With common cathode, the cathode of the LED is grounded and micro controller drives the individual anodes HIGH to light up the LED. In this configuration, the micro controller pins must provide sufficient source current for each LED segment. In either configurations, if the micro controller does not have sufficient drive or sink current capacity, we must add a buffer between the 7-seg LED and the micro controller. The buffer for the 7-seg LED can be an IC chip or transistors.

Displaying Letters

7 segments Indicator.gif

The seven segments of LED are designated as a, b, c, d, e, f, and g as shown in the figure:


A byte of data should be sufficient to drive all of the segments. In the example below, segment a is assigned to bit D0, segment b is assigned to bit D1, and so on as shown below:

Assignments of port pins to each segments of a 7-seg LED
D7 D6 D5 D4 D3 D2 D1 D0
. g f e d c b a

The D7 bit is assigned to decimal point. One can create the following patterns for numbers 0 to 9 for the common cathode configuration:

Segment patterns for the 10 decimal digits for a common cathode 7-seg LED
Num D7 D6 D5 D4 D3 D2 D1 D0 Hex
Value
0 0 0 1 1 1 1 1 1 0x3F
1 0 0 0 0 0 1 1 0 0x06
2 0 1 0 1 1 0 1 1 0x5B
3 0 1 0 0 1 1 1 1 0x4F
4 0 1 1 0 0 1 1 0 0x66
5 0 1 1 0 1 1 0 1 0x6D
6 0 1 1 1 1 1 0 1 0x7D
7 0 0 0 0 0 1 1 1 0x07
8 0 1 1 1 1 1 1 1 0x7F
9 0 1 1 0 1 1 1 1 0x6F

EduARM4 Board 7-Segment LED Interface

7 segment led interface.png
Figure: EduARM4 Board - 7-Segment Interface

Jumper Selection:
J5 - Short 1 & 2

Since the same segment for four digits are connected to the same I/O port pin, the common cathode of each digit must be driven separately so that only one digit is ON at a time. The 4-digits are turned on one-by-one at a time . For example, if we want to display number 14 on the 7-seg LED, the following steps should be used:

  1. Configure Port B (PB0 - PB7) as output port to drive the segments,
  2. Configure Port A (PA4 - PA6) as output port to select the digit,
  3. Write the pattern of numeral 1 from the above table to Port B
  4. Write one bit of Port A to activate the tens digit,
  5. Delay for some time,
  6. Write the pattern of numeral 4 from the above table to Port B,
  7. Write one bit of Port A to activate the ones digit,
  8. Delay for some time,
  9. Repeat from step 3 to 8.

At low frequency of alternating digits, the display will appear to be flickering. To eliminate the flickering display, each digit should be turned on and off at least 60 times per second.

Notice in the above figure, a single pin is used to select each digit. That means for 4-digits we have used a total of 12 pins i.e, 8 pins for the segments a through g, decimal point, and 4 pins to select each digit.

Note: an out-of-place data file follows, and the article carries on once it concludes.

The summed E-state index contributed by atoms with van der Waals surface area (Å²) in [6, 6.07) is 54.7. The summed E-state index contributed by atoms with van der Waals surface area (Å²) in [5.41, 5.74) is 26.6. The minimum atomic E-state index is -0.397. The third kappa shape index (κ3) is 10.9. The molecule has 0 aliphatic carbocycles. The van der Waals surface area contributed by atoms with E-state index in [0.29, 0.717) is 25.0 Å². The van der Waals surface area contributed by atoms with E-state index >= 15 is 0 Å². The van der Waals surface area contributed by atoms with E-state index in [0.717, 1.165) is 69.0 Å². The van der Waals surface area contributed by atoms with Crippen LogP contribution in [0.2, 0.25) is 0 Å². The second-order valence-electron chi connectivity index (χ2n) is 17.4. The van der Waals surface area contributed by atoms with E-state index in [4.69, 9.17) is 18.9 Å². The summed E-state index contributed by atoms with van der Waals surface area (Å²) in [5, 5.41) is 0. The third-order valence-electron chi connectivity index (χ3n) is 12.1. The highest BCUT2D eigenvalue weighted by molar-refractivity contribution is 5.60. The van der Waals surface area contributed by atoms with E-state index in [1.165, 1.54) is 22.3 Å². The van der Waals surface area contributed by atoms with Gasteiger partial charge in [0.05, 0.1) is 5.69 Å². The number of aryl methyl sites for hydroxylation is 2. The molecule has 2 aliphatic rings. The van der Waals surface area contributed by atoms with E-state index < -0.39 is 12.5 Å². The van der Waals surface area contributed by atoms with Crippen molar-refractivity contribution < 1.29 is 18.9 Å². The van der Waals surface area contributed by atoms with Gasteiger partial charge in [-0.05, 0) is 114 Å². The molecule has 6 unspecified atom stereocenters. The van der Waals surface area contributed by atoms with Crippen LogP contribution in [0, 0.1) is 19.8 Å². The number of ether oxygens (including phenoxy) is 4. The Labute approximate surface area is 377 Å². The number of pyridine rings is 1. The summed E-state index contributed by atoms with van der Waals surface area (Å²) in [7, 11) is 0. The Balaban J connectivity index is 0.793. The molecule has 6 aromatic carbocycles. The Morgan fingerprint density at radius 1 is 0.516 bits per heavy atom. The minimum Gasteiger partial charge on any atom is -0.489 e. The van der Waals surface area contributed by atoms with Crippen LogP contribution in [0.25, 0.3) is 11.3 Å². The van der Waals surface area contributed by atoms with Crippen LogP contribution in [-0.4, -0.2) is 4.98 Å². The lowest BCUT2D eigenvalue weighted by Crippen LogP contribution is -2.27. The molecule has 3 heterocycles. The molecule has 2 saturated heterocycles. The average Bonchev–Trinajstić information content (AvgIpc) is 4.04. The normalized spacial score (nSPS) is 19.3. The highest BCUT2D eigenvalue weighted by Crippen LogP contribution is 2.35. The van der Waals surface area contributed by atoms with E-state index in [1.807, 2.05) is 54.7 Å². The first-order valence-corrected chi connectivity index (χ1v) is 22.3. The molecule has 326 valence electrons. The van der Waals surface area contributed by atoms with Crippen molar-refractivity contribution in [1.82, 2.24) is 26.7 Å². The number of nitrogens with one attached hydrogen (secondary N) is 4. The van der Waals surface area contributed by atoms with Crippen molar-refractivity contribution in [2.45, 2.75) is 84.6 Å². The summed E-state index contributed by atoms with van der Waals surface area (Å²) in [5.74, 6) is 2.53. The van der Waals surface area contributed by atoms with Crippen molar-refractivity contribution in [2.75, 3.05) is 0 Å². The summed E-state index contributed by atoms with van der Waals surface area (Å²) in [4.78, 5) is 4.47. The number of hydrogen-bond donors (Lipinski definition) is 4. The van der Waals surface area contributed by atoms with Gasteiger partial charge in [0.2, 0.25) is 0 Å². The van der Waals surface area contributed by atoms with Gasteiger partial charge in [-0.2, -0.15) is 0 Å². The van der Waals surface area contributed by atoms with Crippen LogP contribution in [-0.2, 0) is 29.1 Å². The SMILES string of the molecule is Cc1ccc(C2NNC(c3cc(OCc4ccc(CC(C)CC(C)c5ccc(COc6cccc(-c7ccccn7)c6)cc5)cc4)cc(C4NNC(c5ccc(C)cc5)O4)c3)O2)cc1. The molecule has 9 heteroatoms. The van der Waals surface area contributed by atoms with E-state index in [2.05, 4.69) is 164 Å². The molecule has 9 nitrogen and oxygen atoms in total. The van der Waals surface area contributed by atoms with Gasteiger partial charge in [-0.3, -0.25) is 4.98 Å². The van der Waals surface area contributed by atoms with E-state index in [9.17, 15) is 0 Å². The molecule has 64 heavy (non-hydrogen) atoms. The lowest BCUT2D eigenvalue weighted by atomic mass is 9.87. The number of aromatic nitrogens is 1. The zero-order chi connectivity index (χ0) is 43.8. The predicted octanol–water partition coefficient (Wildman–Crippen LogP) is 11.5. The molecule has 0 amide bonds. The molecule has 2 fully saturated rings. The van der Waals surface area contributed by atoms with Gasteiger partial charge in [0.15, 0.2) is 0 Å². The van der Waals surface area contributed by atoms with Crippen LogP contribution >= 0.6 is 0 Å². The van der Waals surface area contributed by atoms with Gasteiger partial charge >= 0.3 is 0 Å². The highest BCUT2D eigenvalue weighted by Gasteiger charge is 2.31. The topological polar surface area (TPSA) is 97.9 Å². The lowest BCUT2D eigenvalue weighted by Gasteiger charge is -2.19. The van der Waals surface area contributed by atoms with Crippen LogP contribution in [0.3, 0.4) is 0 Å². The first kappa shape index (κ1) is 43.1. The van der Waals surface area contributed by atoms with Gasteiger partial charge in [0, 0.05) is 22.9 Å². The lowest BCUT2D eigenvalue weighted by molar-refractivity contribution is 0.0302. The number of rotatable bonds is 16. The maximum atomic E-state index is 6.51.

See Also

Task

  1. Implement minutes and seconds using software Delay and Display it on the 4-digit 7-segment LED

Interfacing to an LCD

LCD module pin descriptions

Hitachi HD44780 LCD controller dominated the character LCD modules. Most of the character LCD modules still use HD44780 or a variation of it. The HD44780 controller has a 14 pin interface for the microprocessor.

Pin Symbol I/O Description
1 VSS -- Ground
2 VCC -- +5v Power Supply
3 VEE -- Power Supply to Control Contrast
4 RS O RS = 0 to Select Command Register,
RS = 1 to Select Data Register
5 R/W I/O RW = 0 for Write
RW = 1 for Read
6 E O Enable
7 DB0 I/O 8-bit data bus (DB0 - DB7)
8 DB1 I/O
9 DB2 I/O
10 DB3 I/O
11 DB4 I/O 4/8-bit data bus
12 DB5 I/O
13 DB6 I/O
14 DB7 I/O
15 LED+ Supply Voltage
for LED+
+5V
16 LED- Supply Voltage
for LED-
0V

VCC, VSS, and VEE: While VCC and VSS provide +5V power supply and ground, respectively, VEE is used for controlling the LCD contrast.

RS, register select: There are two registers inside the LCD and the RS pin is used for their selection as follows. If RS = 0, the instruction command code register is selected, allowing the user to send a command such as clear display, cursor at home, and so on (or query the busy status bit of the controller). If RS = 1, the data register is selected, allowing the user to send data to be displayed on the LCD (or to retrieve data from the LCD controller).

R/W, read/write: R/W input allows the user to write information into the LCD controller or read information from it. R/W = 1 when reading and R/W = 0 when writing.

E, enable: The enable pin is used by the LCD to latch information presented to its data pins. When data is supplied to data pins, a High-to-Low pulse must be applied to this pin in order for the LCD to latch in the data present at the data pins. This pulse must be a minimum of 230 ns wide, according to Hitachi datasheet.

D0 ... D7: The 8-bit data pins are used to send information to the LCD or read the contents of the LCD's internal registers. The LCD controller is capable of operating with 4-bit data and only D4-D7 are used.